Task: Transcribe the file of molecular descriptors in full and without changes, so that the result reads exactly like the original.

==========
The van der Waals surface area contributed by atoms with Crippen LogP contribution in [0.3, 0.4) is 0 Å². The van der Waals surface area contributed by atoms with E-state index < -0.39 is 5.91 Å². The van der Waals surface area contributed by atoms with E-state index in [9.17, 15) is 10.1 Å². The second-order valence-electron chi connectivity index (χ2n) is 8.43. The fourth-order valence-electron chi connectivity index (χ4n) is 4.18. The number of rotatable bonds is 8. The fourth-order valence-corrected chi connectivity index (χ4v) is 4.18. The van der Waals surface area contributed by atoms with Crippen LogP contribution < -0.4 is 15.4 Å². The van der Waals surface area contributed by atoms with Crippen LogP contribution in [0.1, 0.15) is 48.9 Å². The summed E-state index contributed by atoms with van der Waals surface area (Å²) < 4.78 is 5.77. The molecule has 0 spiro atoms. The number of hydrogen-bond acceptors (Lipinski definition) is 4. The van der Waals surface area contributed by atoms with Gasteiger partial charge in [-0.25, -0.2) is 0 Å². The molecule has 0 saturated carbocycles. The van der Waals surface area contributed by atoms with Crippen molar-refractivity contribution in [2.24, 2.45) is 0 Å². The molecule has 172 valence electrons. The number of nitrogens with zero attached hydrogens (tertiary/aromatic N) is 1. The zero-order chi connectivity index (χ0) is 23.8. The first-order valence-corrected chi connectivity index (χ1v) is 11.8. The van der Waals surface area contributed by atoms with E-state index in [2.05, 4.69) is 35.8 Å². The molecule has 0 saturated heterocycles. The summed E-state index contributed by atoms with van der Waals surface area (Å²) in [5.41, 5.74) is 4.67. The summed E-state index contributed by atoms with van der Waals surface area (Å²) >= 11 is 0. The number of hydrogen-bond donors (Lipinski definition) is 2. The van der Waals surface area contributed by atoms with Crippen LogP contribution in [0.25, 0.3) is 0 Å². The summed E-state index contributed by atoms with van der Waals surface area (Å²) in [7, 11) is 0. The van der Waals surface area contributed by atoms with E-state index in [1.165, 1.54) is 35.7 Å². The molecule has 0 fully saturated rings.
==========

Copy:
The van der Waals surface area contributed by atoms with Crippen LogP contribution in [0.3, 0.4) is 0 Å². The van der Waals surface area contributed by atoms with E-state index < -0.39 is 5.91 Å². The van der Waals surface area contributed by atoms with E-state index in [9.17, 15) is 10.1 Å². The second-order valence-electron chi connectivity index (χ2n) is 8.43. The fourth-order valence-electron chi connectivity index (χ4n) is 4.18. The number of rotatable bonds is 8. The fourth-order valence-corrected chi connectivity index (χ4v) is 4.18. The van der Waals surface area contributed by atoms with Crippen LogP contribution < -0.4 is 15.4 Å². The van der Waals surface area contributed by atoms with Crippen LogP contribution in [0.1, 0.15) is 48.9 Å². The summed E-state index contributed by atoms with van der Waals surface area (Å²) < 4.78 is 5.77. The molecule has 0 spiro atoms. The number of hydrogen-bond acceptors (Lipinski definition) is 4. The van der Waals surface area contributed by atoms with Gasteiger partial charge in [-0.25, -0.2) is 0 Å². The molecule has 0 saturated carbocycles. The van der Waals surface area contributed by atoms with Crippen molar-refractivity contribution in [2.24, 2.45) is 0 Å². The molecule has 172 valence electrons. The number of nitrogens with zero attached hydrogens (tertiary/aromatic N) is 1. The zero-order chi connectivity index (χ0) is 23.8. The first-order valence-corrected chi connectivity index (χ1v) is 11.8. The van der Waals surface area contributed by atoms with E-state index in [2.05, 4.69) is 35.8 Å². The molecule has 0 saturated heterocycles. The summed E-state index contributed by atoms with van der Waals surface area (Å²) in [5.41, 5.74) is 4.67. The summed E-state index contributed by atoms with van der Waals surface area (Å²) >= 11 is 0. The number of hydrogen-bond donors (Lipinski definition) is 2. The van der Waals surface area contributed by atoms with Crippen LogP contribution in [0.25, 0.3) is 0 Å². The summed E-state index contributed by atoms with van der Waals surface area (Å²) in [7, 11) is 0. The van der Waals surface area contributed by atoms with E-state index in [1.165, 1.54) is 35.7 Å². The molecule has 0 fully saturated rings.